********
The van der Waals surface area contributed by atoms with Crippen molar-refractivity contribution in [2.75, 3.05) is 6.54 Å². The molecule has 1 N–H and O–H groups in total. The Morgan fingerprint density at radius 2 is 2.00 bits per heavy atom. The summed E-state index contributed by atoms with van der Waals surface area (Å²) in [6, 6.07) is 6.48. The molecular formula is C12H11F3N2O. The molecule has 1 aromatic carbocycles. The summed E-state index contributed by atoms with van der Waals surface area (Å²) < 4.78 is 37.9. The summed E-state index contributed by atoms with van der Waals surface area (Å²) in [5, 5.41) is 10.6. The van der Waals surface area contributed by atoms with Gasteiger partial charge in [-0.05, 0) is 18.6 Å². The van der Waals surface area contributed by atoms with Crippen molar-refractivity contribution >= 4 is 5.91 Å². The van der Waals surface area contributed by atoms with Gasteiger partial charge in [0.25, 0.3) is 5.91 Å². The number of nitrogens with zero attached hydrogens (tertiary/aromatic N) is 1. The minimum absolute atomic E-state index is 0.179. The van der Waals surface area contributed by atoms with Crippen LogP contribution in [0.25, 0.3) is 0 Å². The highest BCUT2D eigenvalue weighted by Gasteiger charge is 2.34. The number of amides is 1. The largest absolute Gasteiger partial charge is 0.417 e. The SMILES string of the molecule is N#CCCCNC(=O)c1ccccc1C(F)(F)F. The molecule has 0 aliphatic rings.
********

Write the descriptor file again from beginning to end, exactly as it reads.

The van der Waals surface area contributed by atoms with Crippen molar-refractivity contribution in [2.75, 3.05) is 6.54 Å². The molecule has 1 N–H and O–H groups in total. The Morgan fingerprint density at radius 2 is 2.00 bits per heavy atom. The summed E-state index contributed by atoms with van der Waals surface area (Å²) in [6, 6.07) is 6.48. The molecular formula is C12H11F3N2O. The molecule has 1 aromatic carbocycles. The summed E-state index contributed by atoms with van der Waals surface area (Å²) < 4.78 is 37.9. The summed E-state index contributed by atoms with van der Waals surface area (Å²) in [5, 5.41) is 10.6. The van der Waals surface area contributed by atoms with Gasteiger partial charge in [-0.05, 0) is 18.6 Å². The van der Waals surface area contributed by atoms with Crippen molar-refractivity contribution >= 4 is 5.91 Å². The van der Waals surface area contributed by atoms with Gasteiger partial charge in [0.25, 0.3) is 5.91 Å². The number of nitrogens with zero attached hydrogens (tertiary/aromatic N) is 1. The minimum absolute atomic E-state index is 0.179. The van der Waals surface area contributed by atoms with Crippen LogP contribution in [0.25, 0.3) is 0 Å². The highest BCUT2D eigenvalue weighted by Gasteiger charge is 2.34. The number of amides is 1. The largest absolute Gasteiger partial charge is 0.417 e. The SMILES string of the molecule is N#CCCCNC(=O)c1ccccc1C(F)(F)F. The molecule has 0 aliphatic rings.